The Physician and the Siren
The spray leaves patterns on the planked deck. He stands–alert and fearful, yes, but also intrigued–before the captain, whose back is to him. While he watches the seawater dry in salty whorls, the pirate watches out over the bow, the horizon tilting as the ship comes about.
His captain, he thinks, for that is now the case. The Siren isn’t known for mercy on these seas. Only hours ago he watched sixty souls drowned or slaughtered by her crew. Why he was spared and brought aboard is a mystery to him, but he feels oddly grateful.
For the moment, his life belongs to the whims of a pirate.
“Sink it,” comes the growled order, carried back on the wind. The bullion and provisions from the packet are aboard.
He does not turn when the guns fire. The sound of the ocean swallowing the vessel is both quieter than he expects and thunderous in his ears.
“Permission to speak, sir,” he asks respectfully. He is unarmed, alone, a dead man walking. But he is a scientist, a scholar, and curiosity has the best of him.
The captain turns. He is disappointed by the ill-fitting belt and coat. Gone are his illusions of a dashing figure. He searches the face deeply shaded from the fearsome sun; the captain’s features are only just visible under the broad brim of a hat. A nod. Permission.
“Why am I spared?”
With motions made more deliberate by the pitch and roll of the deck beneath, the captain unbuckles the belt, unbuttons the coat. As the air catches the opened cloth, the pirate lifts the hat away.
A riot of vermillion curls, eyes like the sea at Dover. An advanced pregnancy.
She speaks then, a voice rough with worry and command.
“I have need of a physician.”
An inferno of reflected lamp light blazes in the looking glass behind the Captain.
“You sent for me?” he asks.
She is seated at her writing desk, a small strongbox at her elbow. She doesn’t look up. He has not been inside her cabin since the night he delivered the baby.
He shivers at the memory.
The Siren had overtaken a slaver bound for Hispaniola with a late summer storm blowing in from the southwest. With the ship stripped of anything the Captain deemed valuable, she’d ordered the crew’s execution. The Africans she’d unshackled and left aboard, the hull damaged but still afloat. He’d been the only one to notice an unsteadiness in her gait, a pearl sheen of sweat on her fierce, white brow.
Seven hours later, he knelt between her knees on the floor of this cabin, her screams muted by his belt between her teeth. The cook and the cabin boy carting hot water and linen to and from the room were the only other witnesses to the Captain’s travails, but the heavy, haunted chanting from the slaver, adrift nearby, sung the baby into the world between greenish flashes of Caribbean lightning.
As the child crowned, the Captain had pushed herself up on her elbows. Her blue-gray eyes, glazed with pain, met his as she bore down.
A keening cry cut through the cacophony of rain and wind, and the rhythm of the chanting quickened across the water as the child, a girl, took her first breath.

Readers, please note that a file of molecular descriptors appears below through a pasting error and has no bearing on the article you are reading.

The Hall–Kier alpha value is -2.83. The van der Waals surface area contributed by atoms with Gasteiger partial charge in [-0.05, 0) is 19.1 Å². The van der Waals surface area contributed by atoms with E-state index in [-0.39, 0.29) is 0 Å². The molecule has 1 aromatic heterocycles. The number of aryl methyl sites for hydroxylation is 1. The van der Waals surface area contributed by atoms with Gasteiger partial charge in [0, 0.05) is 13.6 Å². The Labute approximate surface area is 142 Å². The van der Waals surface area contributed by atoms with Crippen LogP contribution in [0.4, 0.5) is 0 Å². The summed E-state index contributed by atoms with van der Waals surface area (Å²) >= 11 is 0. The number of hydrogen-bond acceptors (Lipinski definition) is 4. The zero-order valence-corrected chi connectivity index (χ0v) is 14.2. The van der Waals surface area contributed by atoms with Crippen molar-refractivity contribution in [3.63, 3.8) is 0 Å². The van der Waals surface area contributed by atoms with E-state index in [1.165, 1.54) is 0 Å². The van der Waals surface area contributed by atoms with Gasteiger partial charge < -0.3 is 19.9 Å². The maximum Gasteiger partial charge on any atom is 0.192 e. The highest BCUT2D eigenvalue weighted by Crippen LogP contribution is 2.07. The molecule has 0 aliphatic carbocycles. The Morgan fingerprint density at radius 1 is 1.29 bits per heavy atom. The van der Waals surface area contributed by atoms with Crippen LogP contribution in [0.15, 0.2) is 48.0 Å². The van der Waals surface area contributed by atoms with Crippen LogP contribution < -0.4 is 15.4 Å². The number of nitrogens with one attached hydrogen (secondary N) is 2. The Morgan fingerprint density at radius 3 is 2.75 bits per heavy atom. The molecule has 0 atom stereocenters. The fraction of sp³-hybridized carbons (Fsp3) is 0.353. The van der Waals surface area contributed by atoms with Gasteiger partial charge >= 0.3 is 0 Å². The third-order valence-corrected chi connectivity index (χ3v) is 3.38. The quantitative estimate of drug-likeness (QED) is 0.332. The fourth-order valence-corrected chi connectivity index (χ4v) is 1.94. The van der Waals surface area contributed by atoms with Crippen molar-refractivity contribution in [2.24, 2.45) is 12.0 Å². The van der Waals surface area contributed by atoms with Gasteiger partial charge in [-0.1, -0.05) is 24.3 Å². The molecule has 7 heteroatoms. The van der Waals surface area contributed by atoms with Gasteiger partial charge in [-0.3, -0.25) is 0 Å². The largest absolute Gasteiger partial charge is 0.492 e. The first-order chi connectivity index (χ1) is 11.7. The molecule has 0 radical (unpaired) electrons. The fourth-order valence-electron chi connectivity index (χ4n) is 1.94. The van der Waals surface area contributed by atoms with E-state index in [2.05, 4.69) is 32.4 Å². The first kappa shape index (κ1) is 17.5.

As if summoned by his thoughts, the baby mewls from its makeshift cradle, hung from the ceiling of the cabin near her berth. The Captain nudges the cradle with a distracted hand before smoothing out a folded sheet of paper; a letter, he surmises by the close-pressed penmanship on the page. She says nothing.
“I have a brother in Port-au-Prince,” she says, fingers caressing the worn creases of the letter. “For obvious reasons, I cannot go to him myself. You must take her—“
She nudges the gently swaying crib again as the baby grizzles from her swaddling.
“—To him. We shall send you ashore in the captain’s gig under cover of darkness. You will take a letter of introduction to him. He will take the child and see that you are given passage to England.”
He says nothing. There is nothing to say. She is law and god on this vessel.
The dancing amber light makes the room feel close, and he is more aware of the gentle roll of calm sea beneath him than he has been in weeks.
“I presume you were going to England,” she adds as an afterthought.
She doesn’t turn her face to him, but he hears in her tone that he is dismissed.
The Earl’s Curiosity
He catches sight of Sirena’s hair in the mirror, scarlet in the corona of candle light around her, as she opens the door to his study.
“Papa?” she says, stepping into the room. Her cotton nightgown is short on her bony shins. She persists in growing up, despite his hopes to the contrary.
“It’s late, Sprite. What is it?” he says, smiling at her in the looking glass while he arranges his cravat.
“Will you tell me at breakfast what the Countess wore?”
“If you confess the whereabouts of Miss Miller’s best hat, of course,” he replies casually, rewarded by an indignant flush on his daughter’s face.
“It’s an awful hat! She should thank me for—“
Sirena realizes her mistake, but not quickly enough. She sets her candle down on his desk.
“The hat is under Hodge’s armoire, Papa,” she offers contritely.
He cannot help but laugh, though it slices at his heart. Her serious expression smells of salt air and sun-baked canvas.
“I will ask Hodge to return it to Miss Miller in the morning, along with a sincere letter of apology from the thief.”
“Yes, Papa,” she says quietly.
He checks himself in the glass to be sure he won’t embarrass his sister at the Countess’s party.
“Now, tell me I look well enough to dine with your Aunt Felicity, and kiss me goodnight before you take yourself back to bed.”
As he leans down, Sirena stretches up to fold his cravat into place. She kisses his cheek and retrieves her candle.
“Sirena?” he calls as she goes, “Be sure to put the candle out.”
He collects his sister from her favorite sitting room. The carriage ride seems extraneous to him, given that the distance is easily walkable, but Felicity rules the household with a fashionably iron-clad fist, and arriving on foot would not be proper.
The Countess, Felicity’s oldest friend and Society’s most notorious hostess, is upon them immediately. She whisks Felicity off to a card table looking for a fourth, but not before greeting him with mischief in her eyes.